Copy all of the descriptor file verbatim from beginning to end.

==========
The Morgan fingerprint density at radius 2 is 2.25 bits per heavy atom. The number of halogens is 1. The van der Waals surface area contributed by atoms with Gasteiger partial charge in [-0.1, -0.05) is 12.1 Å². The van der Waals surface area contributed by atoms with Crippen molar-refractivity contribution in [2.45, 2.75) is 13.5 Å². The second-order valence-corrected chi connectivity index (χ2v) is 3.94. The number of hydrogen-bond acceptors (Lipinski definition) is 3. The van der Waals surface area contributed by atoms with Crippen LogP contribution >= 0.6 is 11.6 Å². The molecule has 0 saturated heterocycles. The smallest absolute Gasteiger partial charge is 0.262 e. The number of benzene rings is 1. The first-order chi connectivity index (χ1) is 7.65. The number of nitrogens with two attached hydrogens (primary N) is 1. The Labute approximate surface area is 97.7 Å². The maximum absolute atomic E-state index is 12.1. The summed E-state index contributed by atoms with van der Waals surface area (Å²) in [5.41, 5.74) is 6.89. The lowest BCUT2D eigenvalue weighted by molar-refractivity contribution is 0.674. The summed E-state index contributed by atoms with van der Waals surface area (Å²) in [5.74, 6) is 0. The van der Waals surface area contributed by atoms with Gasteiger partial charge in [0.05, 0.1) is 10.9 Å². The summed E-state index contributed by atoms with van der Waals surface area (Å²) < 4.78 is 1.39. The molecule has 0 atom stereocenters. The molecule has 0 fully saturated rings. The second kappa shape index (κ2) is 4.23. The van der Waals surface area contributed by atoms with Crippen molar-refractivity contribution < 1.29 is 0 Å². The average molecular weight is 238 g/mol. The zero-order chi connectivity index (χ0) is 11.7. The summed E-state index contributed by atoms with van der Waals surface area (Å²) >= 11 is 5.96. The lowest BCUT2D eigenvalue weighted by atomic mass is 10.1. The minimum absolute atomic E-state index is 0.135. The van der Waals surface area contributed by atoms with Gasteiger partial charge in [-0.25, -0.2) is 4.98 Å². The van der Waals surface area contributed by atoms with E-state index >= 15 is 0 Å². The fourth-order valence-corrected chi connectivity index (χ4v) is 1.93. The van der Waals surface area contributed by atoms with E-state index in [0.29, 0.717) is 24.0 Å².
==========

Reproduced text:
The Morgan fingerprint density at radius 2 is 2.25 bits per heavy atom. The number of halogens is 1. The van der Waals surface area contributed by atoms with Gasteiger partial charge in [-0.1, -0.05) is 12.1 Å². The van der Waals surface area contributed by atoms with Crippen molar-refractivity contribution in [2.45, 2.75) is 13.5 Å². The second-order valence-corrected chi connectivity index (χ2v) is 3.94. The number of hydrogen-bond acceptors (Lipinski definition) is 3. The van der Waals surface area contributed by atoms with Crippen LogP contribution >= 0.6 is 11.6 Å². The molecule has 0 saturated heterocycles. The smallest absolute Gasteiger partial charge is 0.262 e. The number of benzene rings is 1. The first-order chi connectivity index (χ1) is 7.65. The number of nitrogens with two attached hydrogens (primary N) is 1. The Labute approximate surface area is 97.7 Å². The maximum absolute atomic E-state index is 12.1. The summed E-state index contributed by atoms with van der Waals surface area (Å²) in [5.41, 5.74) is 6.89. The lowest BCUT2D eigenvalue weighted by molar-refractivity contribution is 0.674. The summed E-state index contributed by atoms with van der Waals surface area (Å²) in [5.74, 6) is 0. The van der Waals surface area contributed by atoms with Gasteiger partial charge in [0.05, 0.1) is 10.9 Å². The summed E-state index contributed by atoms with van der Waals surface area (Å²) < 4.78 is 1.39. The molecule has 0 atom stereocenters. The molecule has 0 fully saturated rings. The second kappa shape index (κ2) is 4.23. The van der Waals surface area contributed by atoms with Crippen molar-refractivity contribution < 1.29 is 0 Å². The average molecular weight is 238 g/mol. The zero-order chi connectivity index (χ0) is 11.7. The summed E-state index contributed by atoms with van der Waals surface area (Å²) >= 11 is 5.96. The lowest BCUT2D eigenvalue weighted by atomic mass is 10.1. The minimum absolute atomic E-state index is 0.135. The van der Waals surface area contributed by atoms with Gasteiger partial charge in [-0.25, -0.2) is 4.98 Å². The van der Waals surface area contributed by atoms with E-state index >= 15 is 0 Å². The fourth-order valence-corrected chi connectivity index (χ4v) is 1.93. The van der Waals surface area contributed by atoms with E-state index in [0.29, 0.717) is 24.0 Å².